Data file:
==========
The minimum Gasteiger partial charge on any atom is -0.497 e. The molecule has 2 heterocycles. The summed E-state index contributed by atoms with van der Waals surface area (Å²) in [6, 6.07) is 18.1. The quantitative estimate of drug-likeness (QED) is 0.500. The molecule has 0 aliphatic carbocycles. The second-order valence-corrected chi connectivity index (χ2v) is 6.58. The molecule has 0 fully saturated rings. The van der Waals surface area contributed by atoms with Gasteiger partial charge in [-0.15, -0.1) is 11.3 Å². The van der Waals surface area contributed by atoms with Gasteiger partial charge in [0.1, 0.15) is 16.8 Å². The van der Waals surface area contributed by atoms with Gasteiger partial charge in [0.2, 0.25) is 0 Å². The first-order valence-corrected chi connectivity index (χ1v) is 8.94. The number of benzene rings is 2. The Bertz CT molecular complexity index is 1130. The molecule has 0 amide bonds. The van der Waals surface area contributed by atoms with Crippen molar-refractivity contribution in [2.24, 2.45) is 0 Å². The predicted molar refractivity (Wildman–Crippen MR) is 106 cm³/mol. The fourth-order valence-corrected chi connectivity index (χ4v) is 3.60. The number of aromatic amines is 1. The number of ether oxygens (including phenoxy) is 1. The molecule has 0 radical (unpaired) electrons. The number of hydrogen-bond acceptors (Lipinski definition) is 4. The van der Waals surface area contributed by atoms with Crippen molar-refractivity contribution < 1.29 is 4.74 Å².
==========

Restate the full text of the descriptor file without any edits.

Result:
The minimum Gasteiger partial charge on any atom is -0.497 e. The molecule has 2 heterocycles. The summed E-state index contributed by atoms with van der Waals surface area (Å²) in [6, 6.07) is 18.1. The quantitative estimate of drug-likeness (QED) is 0.500. The molecule has 0 aliphatic carbocycles. The second-order valence-corrected chi connectivity index (χ2v) is 6.58. The molecule has 0 fully saturated rings. The van der Waals surface area contributed by atoms with Gasteiger partial charge in [-0.15, -0.1) is 11.3 Å². The van der Waals surface area contributed by atoms with Gasteiger partial charge in [0.1, 0.15) is 16.8 Å². The van der Waals surface area contributed by atoms with Gasteiger partial charge in [0.2, 0.25) is 0 Å². The first-order valence-corrected chi connectivity index (χ1v) is 8.94. The number of benzene rings is 2. The Bertz CT molecular complexity index is 1130. The molecule has 0 amide bonds. The van der Waals surface area contributed by atoms with Crippen molar-refractivity contribution in [2.24, 2.45) is 0 Å². The predicted molar refractivity (Wildman–Crippen MR) is 106 cm³/mol. The fourth-order valence-corrected chi connectivity index (χ4v) is 3.60. The number of aromatic amines is 1. The number of ether oxygens (including phenoxy) is 1. The molecule has 0 radical (unpaired) electrons. The number of hydrogen-bond acceptors (Lipinski definition) is 4. The van der Waals surface area contributed by atoms with Crippen molar-refractivity contribution < 1.29 is 4.74 Å².